Humanitarian open source work: My internship at UNICEF

In December, I received the happy news of an offer for a internship position at UNICEF in the Office of Innovation. The Office of Innovation drives rapid technological innovation by rapid prototyping of new ideas and building full-stack products to make a positive impact in the lives of children. This is a simple answer, but a more detailed description is on our website.

My internship at UNICEF is unique: I support open source community engagement and research as my primary task for the MagicBox project. For years, I’ve done this in open source communities in my free time (namely SpigotMC and Fedora), but never in a professional role. As I navigate my way through this exciting opportunity, I plan to document some of the experience as I go through blogging. My intent is that my observations and notes will be useful to someone else in the humanitarian open source space (or maybe to a future me).

But first, what does “open source community engagement and research” really mean?

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2017 – My Year in Review

I can’t remember how writing an annual reflection became a tradition, but after writing them for the last two years, it is now a habit. Every time I look back on all that the last year brought into my life, it is surreal. Many things that happened, I could never have expected one or two years ago. And perhaps now, I see that life is defined by the unexpected moments: the things that surprise us, warm our hearts, sadden us, and remind us of our humanity. Thus, I present my year in review of 2017.

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Tergiversate: Demon Days by Gorillaz

The first album to début in my Tergiversate music column isn’t a new album, but it’s an album with a meaning that evolves and changes over time into something new. Demon Days is the second studio album released by Gorillaz in 2005. Demon Days is officially classified as alternative hip hop, but it’s better described as a fusion of styles and genres, rolled together. Some tracks hang true to the underground hip hop sounds from the first album, others to a pop-ish sound found in their third album, and others are completely unique to Demon Days.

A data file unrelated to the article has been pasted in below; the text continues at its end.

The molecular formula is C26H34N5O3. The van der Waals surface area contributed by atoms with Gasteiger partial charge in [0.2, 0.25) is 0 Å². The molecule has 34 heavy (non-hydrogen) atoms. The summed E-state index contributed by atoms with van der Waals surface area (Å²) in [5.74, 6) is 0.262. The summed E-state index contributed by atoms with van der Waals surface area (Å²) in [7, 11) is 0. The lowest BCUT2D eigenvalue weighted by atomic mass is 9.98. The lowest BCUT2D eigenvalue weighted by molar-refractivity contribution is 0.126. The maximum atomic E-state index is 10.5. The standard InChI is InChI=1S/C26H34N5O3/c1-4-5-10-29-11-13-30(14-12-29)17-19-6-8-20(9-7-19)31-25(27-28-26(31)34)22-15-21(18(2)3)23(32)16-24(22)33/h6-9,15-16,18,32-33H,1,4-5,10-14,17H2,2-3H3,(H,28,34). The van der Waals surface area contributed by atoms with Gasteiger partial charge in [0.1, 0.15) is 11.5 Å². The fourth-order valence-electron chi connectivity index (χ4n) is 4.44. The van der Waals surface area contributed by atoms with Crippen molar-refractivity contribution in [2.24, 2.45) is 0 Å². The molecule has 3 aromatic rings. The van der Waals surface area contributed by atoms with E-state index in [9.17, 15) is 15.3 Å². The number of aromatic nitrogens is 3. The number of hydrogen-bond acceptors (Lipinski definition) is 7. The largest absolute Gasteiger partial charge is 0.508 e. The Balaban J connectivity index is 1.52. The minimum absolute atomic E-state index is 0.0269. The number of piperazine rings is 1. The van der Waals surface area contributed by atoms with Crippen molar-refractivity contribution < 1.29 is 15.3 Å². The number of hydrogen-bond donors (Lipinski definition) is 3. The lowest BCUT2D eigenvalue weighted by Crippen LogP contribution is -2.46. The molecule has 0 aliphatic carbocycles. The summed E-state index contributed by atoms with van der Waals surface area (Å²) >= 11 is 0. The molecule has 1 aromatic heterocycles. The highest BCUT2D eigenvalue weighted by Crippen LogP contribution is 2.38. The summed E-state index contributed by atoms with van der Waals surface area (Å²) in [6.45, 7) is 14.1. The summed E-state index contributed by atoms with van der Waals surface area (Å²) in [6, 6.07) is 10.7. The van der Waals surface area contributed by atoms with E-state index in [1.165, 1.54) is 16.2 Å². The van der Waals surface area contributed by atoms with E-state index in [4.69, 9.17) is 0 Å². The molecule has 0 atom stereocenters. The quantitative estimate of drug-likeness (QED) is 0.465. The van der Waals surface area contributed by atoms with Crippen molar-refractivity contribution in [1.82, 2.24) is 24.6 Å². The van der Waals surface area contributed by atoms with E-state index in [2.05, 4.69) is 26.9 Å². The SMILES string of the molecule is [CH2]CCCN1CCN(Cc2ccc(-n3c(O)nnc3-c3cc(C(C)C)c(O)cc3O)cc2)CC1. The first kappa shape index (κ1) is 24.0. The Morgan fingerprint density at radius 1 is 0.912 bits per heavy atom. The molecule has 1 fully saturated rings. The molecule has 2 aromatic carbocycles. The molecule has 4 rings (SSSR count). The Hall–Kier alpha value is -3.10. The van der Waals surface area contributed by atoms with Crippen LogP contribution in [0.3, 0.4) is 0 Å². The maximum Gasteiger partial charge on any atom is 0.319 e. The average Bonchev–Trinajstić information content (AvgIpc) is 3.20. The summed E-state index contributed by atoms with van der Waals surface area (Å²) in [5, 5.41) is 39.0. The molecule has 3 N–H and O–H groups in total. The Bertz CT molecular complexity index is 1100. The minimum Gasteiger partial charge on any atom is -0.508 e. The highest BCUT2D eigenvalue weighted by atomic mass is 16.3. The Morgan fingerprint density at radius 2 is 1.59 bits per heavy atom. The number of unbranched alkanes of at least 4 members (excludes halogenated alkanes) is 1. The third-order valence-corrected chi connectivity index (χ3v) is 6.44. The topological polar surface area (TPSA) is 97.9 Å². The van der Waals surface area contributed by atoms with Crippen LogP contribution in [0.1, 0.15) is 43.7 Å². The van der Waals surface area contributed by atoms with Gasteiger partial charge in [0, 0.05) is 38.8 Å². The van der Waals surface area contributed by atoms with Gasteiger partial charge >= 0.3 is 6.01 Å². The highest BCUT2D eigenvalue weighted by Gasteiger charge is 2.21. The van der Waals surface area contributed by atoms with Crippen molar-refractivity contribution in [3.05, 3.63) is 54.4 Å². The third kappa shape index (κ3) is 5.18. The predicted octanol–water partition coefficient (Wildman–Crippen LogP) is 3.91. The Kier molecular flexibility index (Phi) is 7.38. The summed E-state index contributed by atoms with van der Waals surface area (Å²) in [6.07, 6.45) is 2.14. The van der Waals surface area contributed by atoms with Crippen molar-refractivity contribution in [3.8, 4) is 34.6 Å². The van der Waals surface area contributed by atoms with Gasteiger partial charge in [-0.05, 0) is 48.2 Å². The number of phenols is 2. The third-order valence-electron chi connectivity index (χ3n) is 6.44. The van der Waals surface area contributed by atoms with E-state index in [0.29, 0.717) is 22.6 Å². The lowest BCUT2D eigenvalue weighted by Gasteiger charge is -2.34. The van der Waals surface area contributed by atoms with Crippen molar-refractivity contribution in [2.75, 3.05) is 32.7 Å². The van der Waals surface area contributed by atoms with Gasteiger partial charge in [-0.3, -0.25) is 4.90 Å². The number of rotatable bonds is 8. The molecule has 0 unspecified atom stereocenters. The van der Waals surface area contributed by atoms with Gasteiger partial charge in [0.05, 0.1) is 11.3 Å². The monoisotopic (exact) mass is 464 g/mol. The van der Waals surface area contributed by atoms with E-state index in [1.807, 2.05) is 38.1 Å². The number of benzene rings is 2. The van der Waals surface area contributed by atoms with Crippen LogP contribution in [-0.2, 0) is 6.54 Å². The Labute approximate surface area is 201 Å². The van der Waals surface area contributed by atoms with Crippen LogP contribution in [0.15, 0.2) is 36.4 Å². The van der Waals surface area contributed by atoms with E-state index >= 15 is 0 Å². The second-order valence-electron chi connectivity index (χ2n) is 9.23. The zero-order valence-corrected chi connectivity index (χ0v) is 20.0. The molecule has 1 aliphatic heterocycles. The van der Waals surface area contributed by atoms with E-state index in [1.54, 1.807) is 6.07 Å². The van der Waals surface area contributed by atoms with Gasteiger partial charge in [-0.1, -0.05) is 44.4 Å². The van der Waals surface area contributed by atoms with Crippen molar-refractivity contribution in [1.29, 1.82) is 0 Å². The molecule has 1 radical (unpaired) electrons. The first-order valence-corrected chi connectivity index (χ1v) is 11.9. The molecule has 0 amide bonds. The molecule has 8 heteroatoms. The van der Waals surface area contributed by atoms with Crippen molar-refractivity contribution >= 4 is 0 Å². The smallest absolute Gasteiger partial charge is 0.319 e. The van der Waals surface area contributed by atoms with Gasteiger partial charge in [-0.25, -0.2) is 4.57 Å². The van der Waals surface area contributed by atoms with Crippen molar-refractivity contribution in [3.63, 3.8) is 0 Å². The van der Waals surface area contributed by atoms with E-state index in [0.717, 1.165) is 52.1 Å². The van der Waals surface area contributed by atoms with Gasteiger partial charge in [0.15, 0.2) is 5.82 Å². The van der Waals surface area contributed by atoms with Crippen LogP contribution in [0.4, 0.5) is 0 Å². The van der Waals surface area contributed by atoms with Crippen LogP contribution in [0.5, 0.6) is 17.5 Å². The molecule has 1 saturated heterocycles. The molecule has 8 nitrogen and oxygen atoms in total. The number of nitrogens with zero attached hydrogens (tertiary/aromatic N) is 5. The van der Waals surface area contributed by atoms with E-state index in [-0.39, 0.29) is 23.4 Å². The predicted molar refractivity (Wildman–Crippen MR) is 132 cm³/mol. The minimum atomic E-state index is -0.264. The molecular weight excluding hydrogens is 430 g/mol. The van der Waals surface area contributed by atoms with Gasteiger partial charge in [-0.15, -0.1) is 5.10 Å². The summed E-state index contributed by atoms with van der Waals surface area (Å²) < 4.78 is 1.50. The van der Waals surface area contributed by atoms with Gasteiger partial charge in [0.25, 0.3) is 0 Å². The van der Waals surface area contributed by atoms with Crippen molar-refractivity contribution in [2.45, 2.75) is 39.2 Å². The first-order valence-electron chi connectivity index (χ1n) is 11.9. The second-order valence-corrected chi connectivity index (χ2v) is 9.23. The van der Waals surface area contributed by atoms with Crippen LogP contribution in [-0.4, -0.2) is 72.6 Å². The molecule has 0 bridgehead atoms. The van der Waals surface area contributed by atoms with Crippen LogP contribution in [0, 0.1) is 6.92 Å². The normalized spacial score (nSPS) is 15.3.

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Tell us your Fedora 2017 Year in Review

The past year was a busy for Fedora. The community released Fedora 26 and 27. Different sub-projects of Fedora give their share of time for the overall success of Fedora. But in a project as big as Fedora, it’s hard to keep track of what everyone is doing! If you’re a developer, you likely know more about what’s happening inside the code of Fedora, but you may not know what’s happening with the Fedora Ambassadors. Or maybe you’re involved with Globalization (G11n) and translating and know what’s happening there, but you’re not as familiar with what the Fedora Design team is working on.

Share your 2017 “Year in Review”

To communicate with the rest of the Fedora community what we worked on in 2017, the Fedora Community Operations team (CommOps) encourages every sub-project of Fedora put together their own “Year in Review” article on the Fedora Community Blog. The CommOps team has created an easy to use template to document your top three highlights of 2017 and one goal for 2018.

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Raspberry Pis and open source at Rochester Mini Maker Faire

This article was originally published on Opensource.com.


The Rochester Mini Maker Faire is an annual event at the Joseph A. Floreano Riverside Convention Center in Rochester, NY. Each year, makers, creators, artists, and more from all over upstate New York and beyond show their crafts and creations to the community. Open source software and hardware are popular items at the Rochester Mini Maker Faire, with countless Raspberry Pis, Arduino boards, and open source projects powering many electronic projects.